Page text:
I have to say that Sublime Text 2, version $APP_PUBLIC_VERSION, is great!
One thing that I noticed when using Coda 2 is that the ‘Compare’ option did not seem to do anything. No message just… nothing. Someone on the Coda Users group had an answer. Apparently it is an issue with upgrading from xCode 4.2 to 4.3:
Sounds like you need to update your machines Xcode path. On machines that have gone from Xcode 4.2 to 4.3, this doesn’t get automatically updated to deal with the moving of everything into the Xcode application bundle.>>
sudo xcode-select -switch /Applications/Xcode.app
One of my biggest frustrations with BBEdit is its weak code coloring. Here is an example that I just ran into:
At first I thought the issue was the two classes (left-col and archives). But that doesn’t seem to be it. So I thought maybe something else was wrong with the code and I tried it in Sublime Text 2:
and Coda 2:
I really would like to take all of my favorite features from different editors and put them all together. BBEdit for search, text compare and being able to handle huge files; Sublime Text for its many plug-ins and great code coloring and navigation (love the matching brackets) and Coda for having it all in one place (and looking beautiful). I still have high hopes for Coda updates although I am already rueing buying my copy from the Mac App Store.
I was playing around with creating a post via Safari and WordPress on my iPad 2 the other night. It was… okay… the WordPress toolbar (the admin bar at the top of the screen) kept getting overlaid on top of the text editor which, to say the least, wasn’t ideal. The other big problem that I ran into was not knowing how to undo typing after deleting a bloc kof text inadvertently. The Command-Z is… where?
It isn’t obvious, but there is an undo feature. I found it at the New York Time‘s site:
I tried it in Notes on my iPhone and it does, indeed, work. I need to play around a little with editing on mobile Safari and the iPad and see if it does the job there as well. That said, I need to also play around with the WordPress app for iPad and see how that does.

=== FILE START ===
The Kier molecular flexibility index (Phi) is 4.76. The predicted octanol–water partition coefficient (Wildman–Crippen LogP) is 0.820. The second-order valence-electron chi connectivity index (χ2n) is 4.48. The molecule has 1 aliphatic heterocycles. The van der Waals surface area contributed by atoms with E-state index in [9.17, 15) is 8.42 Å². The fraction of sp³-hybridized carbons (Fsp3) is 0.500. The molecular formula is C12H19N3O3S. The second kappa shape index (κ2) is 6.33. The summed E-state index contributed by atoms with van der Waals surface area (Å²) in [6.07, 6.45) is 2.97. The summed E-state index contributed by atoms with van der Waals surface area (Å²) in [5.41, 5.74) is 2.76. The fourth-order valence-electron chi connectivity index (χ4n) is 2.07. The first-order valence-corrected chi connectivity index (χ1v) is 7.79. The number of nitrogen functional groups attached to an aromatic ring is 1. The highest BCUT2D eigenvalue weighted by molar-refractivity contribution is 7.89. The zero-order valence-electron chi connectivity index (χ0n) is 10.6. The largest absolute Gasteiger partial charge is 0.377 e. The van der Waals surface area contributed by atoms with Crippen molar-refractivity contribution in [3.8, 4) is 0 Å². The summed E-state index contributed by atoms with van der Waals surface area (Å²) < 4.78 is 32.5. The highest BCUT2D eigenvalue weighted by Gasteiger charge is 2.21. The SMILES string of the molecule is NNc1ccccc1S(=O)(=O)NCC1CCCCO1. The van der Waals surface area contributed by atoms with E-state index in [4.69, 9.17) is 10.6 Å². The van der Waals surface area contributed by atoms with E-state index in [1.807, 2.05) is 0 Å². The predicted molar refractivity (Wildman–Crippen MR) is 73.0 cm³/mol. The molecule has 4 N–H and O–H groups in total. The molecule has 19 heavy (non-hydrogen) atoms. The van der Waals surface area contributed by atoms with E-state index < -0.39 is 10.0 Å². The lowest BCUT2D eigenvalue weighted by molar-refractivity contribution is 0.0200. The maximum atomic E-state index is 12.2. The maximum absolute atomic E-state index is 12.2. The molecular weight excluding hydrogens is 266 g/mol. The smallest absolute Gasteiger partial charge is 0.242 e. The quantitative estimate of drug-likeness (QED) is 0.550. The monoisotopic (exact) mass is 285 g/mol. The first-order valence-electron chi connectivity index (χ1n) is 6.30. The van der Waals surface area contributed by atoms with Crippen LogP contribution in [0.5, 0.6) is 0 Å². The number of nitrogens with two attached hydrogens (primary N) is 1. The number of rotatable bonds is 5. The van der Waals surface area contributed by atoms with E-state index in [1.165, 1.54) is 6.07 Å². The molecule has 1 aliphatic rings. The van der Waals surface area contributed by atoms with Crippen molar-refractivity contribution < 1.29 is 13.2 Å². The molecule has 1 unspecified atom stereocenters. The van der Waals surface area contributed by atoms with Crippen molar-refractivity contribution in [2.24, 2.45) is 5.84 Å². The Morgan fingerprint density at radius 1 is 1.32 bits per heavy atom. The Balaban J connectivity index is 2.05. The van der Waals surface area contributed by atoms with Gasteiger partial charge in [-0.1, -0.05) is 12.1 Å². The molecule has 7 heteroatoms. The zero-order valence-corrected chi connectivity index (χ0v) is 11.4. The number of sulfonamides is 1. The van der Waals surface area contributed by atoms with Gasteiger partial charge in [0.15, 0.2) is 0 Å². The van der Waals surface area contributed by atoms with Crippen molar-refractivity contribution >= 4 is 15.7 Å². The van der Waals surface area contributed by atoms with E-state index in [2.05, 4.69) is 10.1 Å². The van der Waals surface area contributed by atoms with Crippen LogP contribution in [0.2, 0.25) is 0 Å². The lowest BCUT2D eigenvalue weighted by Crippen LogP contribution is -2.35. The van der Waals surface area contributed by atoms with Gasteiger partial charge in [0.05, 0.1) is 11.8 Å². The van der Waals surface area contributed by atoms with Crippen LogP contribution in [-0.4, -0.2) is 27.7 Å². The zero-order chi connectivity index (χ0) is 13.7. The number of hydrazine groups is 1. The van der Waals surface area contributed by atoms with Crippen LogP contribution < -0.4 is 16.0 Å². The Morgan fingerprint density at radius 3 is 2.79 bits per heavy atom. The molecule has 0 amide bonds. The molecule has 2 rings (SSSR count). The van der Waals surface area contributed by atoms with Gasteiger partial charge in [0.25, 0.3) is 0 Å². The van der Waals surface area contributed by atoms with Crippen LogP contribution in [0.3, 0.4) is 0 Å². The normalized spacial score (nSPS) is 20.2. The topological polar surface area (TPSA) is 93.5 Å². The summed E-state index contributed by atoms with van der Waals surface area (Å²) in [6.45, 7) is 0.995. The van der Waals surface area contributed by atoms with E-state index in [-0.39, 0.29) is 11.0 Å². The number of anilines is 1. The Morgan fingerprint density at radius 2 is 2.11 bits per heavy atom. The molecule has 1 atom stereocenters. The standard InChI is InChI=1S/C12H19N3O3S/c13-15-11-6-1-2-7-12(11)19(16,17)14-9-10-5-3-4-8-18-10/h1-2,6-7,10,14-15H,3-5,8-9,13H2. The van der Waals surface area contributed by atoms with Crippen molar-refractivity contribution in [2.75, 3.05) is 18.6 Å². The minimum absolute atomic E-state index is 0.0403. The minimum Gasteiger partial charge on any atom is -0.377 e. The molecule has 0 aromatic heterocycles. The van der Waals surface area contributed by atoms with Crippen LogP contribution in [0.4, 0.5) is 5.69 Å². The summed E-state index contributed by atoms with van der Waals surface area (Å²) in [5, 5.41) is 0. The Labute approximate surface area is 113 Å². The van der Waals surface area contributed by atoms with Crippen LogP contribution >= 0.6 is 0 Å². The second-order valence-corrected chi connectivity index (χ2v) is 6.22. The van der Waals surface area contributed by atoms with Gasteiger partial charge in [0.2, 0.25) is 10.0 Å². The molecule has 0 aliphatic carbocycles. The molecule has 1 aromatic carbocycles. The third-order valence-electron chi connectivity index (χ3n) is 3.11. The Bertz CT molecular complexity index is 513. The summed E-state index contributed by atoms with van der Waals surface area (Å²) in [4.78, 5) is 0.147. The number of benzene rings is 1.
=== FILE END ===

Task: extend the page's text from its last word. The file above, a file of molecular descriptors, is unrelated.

I recently purchased the book, From Photoshop to HTML from Jeffrey Way online in the hopes of getting some useful tips on building out clean HTML from PSD comps that I receive regularly from designers. I am familiar with Mr. Way’s work at the Nettuts site and have really enjoyed his video tutorials, especially his Codeigniter From Scratch series which helped me immensely in getting up to speed using the Codeigniter framework. One of the neat things about the digital version of From Photoshop to HTML is that it includes screencasts from Jeffrey walking you through the activities in the book. The videos are extremely well done and Mr. Way has a relaxed, conversational approach that is enjoyable.
A little bit about me. I have been cutting up comps into HTML websites since the days of Adobe’s ImageReady software and when Netscape 4 was the primary browser. So I have been doing it for quite some time. However, I was hoping to learn some new techniques that I could add to my bag of tricks. Perhaps the most useful suggestion I picked up from Jeffrey’s book is to build out the HTML of the site without any worry of the style. To concentrate on the semantic layout of the page’s elements. I generally have built out pieces and styled them as I have gone along but I can see where this approach makes sense. Jeffrey also discusses using CSS sprites for element backgrounds and explains how to set them up in an easy-to-understand way. I must confess that I have only just started using background sprites in my work. For those looking for a good explanation of this technique, Mr. Way provides one.
Also useful in the book are examples of CSS workarounds for common problems that all web developers run into when using our favorite browser, Internet Explorer (transparent PNGs, pseudo elements in CSS and hasLayout are all discussed). Additionally, Mr. Way provides easy-to-follow examples of floats and multiple ways to handle clearing them.
In all, I learned a few tips. It was a little more thin than I had hoped but I don’t think that I am the target audience. For someone really looking into learning this process from a fresher perspective, the book is great and for novice web developers, I can recommend it whole-heartedly. I expect to pick up his book on HTML5 at some point in the future.
One thing that I always liked in Windows and missed on the Macintosh was the ability to move files by cutting and pasting them. I think this is a pretty common complaint for Windows users switching to the Mac. I actually bought a product, TotalFinder, in most part, because it offers an easy cut and paste option in the Finder. It also has some other nice features such as tabbed Finder windows which is nice but, honestly, I mainly purchased it for the cut and paste.
Little did I know, Lion adds this function. Copy your file as normal. Then, instead of simply pasting the item with Command-V, also hold down Option. You’ll see the option for Paste change from “Paste” to “Move Item Here.” Viola! Cut and paste in the Finder.